I had not expected the photograph to reveal anything extraordinary. Thus far the demonic faces had appeared only in images captured in crowds, and three men and a photographer hardly constituted a crowd. Yet, as the shapes and forms began to appear, I realised that there was something strange about the picture. The three men sat perfectly composed around their table, not a blurred face to be seen, but in the mirror light shimmered and broke as though caught in rippling waves, forming the faces I had seen only in shadow before. They surrounded me, either side and above my shoulders, all leering at the lens. That long face with the protruding tongue perched grinning where my own head would have been, were I not stooped behind the camera.
My first urge was to rip the picture into pieces too small to reveal the truth of the image, but as it was not yet fixed a finer notion occurred to me. By careful application of chemicals, I could destroy only the offensive part, and so I did. There was something immensely satisfying about watching that mirror fade to impenetrable black.
I thought myself very clever as I took the picture to show my waiting clients, but stepping into the room the air around me seemed to shift and tilt. I looked down to see a large symbol daubed in black upon the floor. An enormous eye, a line through its centre. It seemed fixed on me, and I had to close my eyes against it, knees buckling beneath me.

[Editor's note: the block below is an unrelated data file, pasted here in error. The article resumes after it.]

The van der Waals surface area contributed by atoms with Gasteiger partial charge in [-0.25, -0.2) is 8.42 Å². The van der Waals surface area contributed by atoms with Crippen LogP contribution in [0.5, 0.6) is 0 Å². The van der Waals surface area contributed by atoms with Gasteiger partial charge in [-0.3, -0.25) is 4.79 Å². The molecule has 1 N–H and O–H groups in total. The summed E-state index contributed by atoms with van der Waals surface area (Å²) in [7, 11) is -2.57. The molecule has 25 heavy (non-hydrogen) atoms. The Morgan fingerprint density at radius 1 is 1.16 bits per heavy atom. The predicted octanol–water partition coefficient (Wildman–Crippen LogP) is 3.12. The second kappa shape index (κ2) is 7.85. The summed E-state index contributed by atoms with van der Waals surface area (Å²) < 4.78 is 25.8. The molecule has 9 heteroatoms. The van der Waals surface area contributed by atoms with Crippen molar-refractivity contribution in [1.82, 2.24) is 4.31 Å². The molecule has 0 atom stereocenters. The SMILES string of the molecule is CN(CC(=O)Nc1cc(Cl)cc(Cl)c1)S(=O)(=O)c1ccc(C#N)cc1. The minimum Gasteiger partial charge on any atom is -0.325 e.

Hands caught me by the shoulders, and the picture was torn from my grasp. I couldn’t catch my breath to complain and was too weak to resist. Someone pushed me into a chair, and pulled rope tight around my legs and wrists.
“We will exorcise your demons,” they said, “one way or another.”
I opened my eyes, but could not see the men for all the ghastly faces, everywhere, filling my vision. I knew then, that even if the society men managed to banish every one, I would never forget those knowing eyes and forked tongues. Those images would be fixed forever in my memory.